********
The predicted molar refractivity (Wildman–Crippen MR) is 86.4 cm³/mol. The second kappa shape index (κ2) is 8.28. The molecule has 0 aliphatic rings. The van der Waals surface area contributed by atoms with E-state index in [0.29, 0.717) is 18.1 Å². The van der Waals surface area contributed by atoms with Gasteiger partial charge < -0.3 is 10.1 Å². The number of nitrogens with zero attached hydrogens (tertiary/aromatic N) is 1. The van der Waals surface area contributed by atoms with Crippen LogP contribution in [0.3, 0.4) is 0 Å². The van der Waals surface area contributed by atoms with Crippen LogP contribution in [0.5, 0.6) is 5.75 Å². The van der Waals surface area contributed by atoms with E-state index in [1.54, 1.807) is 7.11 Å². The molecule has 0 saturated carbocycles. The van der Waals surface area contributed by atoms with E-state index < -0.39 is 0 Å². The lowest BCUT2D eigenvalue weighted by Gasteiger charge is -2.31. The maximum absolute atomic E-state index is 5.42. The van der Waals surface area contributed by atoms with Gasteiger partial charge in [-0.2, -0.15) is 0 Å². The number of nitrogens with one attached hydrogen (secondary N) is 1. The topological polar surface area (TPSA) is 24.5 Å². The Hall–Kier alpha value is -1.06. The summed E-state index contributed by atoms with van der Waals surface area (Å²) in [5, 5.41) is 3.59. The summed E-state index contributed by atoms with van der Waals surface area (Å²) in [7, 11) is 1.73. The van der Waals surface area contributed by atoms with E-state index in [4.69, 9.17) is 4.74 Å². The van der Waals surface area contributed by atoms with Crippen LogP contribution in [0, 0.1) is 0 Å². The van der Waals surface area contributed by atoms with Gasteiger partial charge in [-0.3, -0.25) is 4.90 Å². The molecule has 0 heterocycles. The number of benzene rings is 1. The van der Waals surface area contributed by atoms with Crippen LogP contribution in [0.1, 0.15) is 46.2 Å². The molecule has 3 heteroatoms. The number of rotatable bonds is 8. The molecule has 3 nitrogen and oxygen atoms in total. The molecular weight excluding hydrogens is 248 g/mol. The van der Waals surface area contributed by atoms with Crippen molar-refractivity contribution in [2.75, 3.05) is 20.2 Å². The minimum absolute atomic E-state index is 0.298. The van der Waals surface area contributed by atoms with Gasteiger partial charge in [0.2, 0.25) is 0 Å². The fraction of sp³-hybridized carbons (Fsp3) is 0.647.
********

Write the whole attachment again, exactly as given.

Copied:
The predicted molar refractivity (Wildman–Crippen MR) is 86.4 cm³/mol. The second kappa shape index (κ2) is 8.28. The molecule has 0 aliphatic rings. The van der Waals surface area contributed by atoms with E-state index in [0.29, 0.717) is 18.1 Å². The van der Waals surface area contributed by atoms with Gasteiger partial charge < -0.3 is 10.1 Å². The number of nitrogens with zero attached hydrogens (tertiary/aromatic N) is 1. The van der Waals surface area contributed by atoms with Crippen LogP contribution in [0.3, 0.4) is 0 Å². The van der Waals surface area contributed by atoms with Crippen LogP contribution in [0.5, 0.6) is 5.75 Å². The van der Waals surface area contributed by atoms with E-state index in [1.54, 1.807) is 7.11 Å². The molecule has 0 saturated carbocycles. The van der Waals surface area contributed by atoms with E-state index < -0.39 is 0 Å². The lowest BCUT2D eigenvalue weighted by Gasteiger charge is -2.31. The maximum absolute atomic E-state index is 5.42. The van der Waals surface area contributed by atoms with Gasteiger partial charge in [-0.2, -0.15) is 0 Å². The number of nitrogens with one attached hydrogen (secondary N) is 1. The topological polar surface area (TPSA) is 24.5 Å². The Hall–Kier alpha value is -1.06. The summed E-state index contributed by atoms with van der Waals surface area (Å²) in [5, 5.41) is 3.59. The summed E-state index contributed by atoms with van der Waals surface area (Å²) in [7, 11) is 1.73. The van der Waals surface area contributed by atoms with E-state index in [4.69, 9.17) is 4.74 Å². The van der Waals surface area contributed by atoms with Crippen LogP contribution in [0, 0.1) is 0 Å². The van der Waals surface area contributed by atoms with Gasteiger partial charge in [-0.3, -0.25) is 4.90 Å². The molecule has 0 heterocycles. The number of benzene rings is 1. The van der Waals surface area contributed by atoms with Crippen LogP contribution in [0.1, 0.15) is 46.2 Å². The molecule has 3 heteroatoms. The number of rotatable bonds is 8. The molecule has 3 nitrogen and oxygen atoms in total. The molecular weight excluding hydrogens is 248 g/mol. The van der Waals surface area contributed by atoms with Crippen molar-refractivity contribution in [2.75, 3.05) is 20.2 Å². The minimum absolute atomic E-state index is 0.298. The van der Waals surface area contributed by atoms with Gasteiger partial charge in [0.2, 0.25) is 0 Å². The fraction of sp³-hybridized carbons (Fsp3) is 0.647.